Fit-wise, it’s definitely a wheels-up situation. We learned last year that not only is coach Dwane Casey willing to play his young guys extended minutes, but he’ll also give them plenty of leash. On top of that, Cory Joseph only has a $2.4 million guarantee if he’s on the roster past Aug. 1, and you’d imagine the Pistons really don’t want to pay him $12.6 million. CoJo going away would add a big ceiling to Cade on a nightly basis.
Killian Hayes did make some major strides late in the season, averaging a 10/4/7 line in 31.6 minutes over his eight May games. Casey was willing to play him in multiple-PG lineups, and of course Killian could still be the starting PG with Cade next to him.
Usage-wise, the only real usage hog on the team is Jerami Grant, who somehow put up a 30.5 usage rate in his 21 games after the All-Star break last year. Cade’s 29.1 usage rate from last year suggests he can take on a big scoring role, and the Pistons aren’t quite ready to go for it just yet. That means they could be dialing back the vets later in the season again, especially after you could make a case the tank in 2021 is part of the reason they got Cade.
We could see him get into the $7K-8K range at some point in DFS to make him a 40-ish DFS points scorer per game. His nine-cat game should also be pretty solid with across-the-board output. The demand is going to be very high and some people might reach to take him in the 45-50 range, especially after we saw what LaMelo did with people having some major FOMO. I don’t think he’ll be worth that price, but 55-65 is certainly doable, especially if you’re looking for late-season upside. He said he’s playing in Summer League, so that’ll be appointment viewing.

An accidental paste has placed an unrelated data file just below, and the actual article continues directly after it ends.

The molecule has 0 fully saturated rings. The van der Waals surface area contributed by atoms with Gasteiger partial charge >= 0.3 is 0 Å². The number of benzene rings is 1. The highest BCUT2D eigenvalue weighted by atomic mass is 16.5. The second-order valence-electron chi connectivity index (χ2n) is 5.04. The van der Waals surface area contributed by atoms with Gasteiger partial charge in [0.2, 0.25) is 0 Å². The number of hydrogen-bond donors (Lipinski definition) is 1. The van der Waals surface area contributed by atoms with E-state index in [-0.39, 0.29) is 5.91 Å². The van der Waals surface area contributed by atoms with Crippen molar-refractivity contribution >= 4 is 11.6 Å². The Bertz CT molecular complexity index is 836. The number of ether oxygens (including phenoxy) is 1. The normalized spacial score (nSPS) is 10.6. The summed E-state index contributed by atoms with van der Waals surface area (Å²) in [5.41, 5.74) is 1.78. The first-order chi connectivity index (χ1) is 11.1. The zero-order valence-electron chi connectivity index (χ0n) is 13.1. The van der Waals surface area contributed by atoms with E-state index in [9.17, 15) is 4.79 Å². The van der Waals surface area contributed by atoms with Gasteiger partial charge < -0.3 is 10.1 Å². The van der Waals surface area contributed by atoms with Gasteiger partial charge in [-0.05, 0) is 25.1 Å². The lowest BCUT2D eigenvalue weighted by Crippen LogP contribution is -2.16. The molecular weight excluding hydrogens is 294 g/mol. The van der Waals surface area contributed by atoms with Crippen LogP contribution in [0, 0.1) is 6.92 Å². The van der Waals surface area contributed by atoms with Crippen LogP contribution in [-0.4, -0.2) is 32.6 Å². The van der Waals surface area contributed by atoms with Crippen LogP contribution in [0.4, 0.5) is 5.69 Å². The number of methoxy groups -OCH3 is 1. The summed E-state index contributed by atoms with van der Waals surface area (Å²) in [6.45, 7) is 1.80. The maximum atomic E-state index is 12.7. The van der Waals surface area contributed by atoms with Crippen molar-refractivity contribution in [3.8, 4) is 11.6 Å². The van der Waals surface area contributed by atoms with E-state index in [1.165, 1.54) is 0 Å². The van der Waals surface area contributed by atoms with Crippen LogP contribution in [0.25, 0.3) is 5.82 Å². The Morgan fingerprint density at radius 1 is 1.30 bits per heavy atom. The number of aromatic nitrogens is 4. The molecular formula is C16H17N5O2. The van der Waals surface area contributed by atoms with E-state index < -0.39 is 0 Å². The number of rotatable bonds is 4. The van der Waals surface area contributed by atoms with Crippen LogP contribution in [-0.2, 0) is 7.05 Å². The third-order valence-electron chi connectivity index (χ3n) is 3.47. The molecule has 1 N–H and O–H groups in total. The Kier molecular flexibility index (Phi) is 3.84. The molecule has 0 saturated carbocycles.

Jalen Green, Houston Rockets
*A top-two prospect coming out of high school, Green opted to go to the G League over NCAA action to make some money with shoe deals and G League salary. He was promising out of the gate with the Ignite at a 19/4/2 line with 1.8 steals on a 47/36/79 shooting line to showcase his scoring ability and athleticism.
Unlike Cade, Green doesn’t exactly get the pocket-aces spot because of two ball-dominant guys. He’ll have to compete with John Wall and Kevin Porter Jr. for on-ball work. Green is really going to have to grow as an off-ball guy after being a tough-shot, on-ball guy in the G League last year. Wall has almost no chance of staying healthy, so Green’s value will be tied to him. Although, he’s certainly not someone to disregard in fantasy just because of his upside.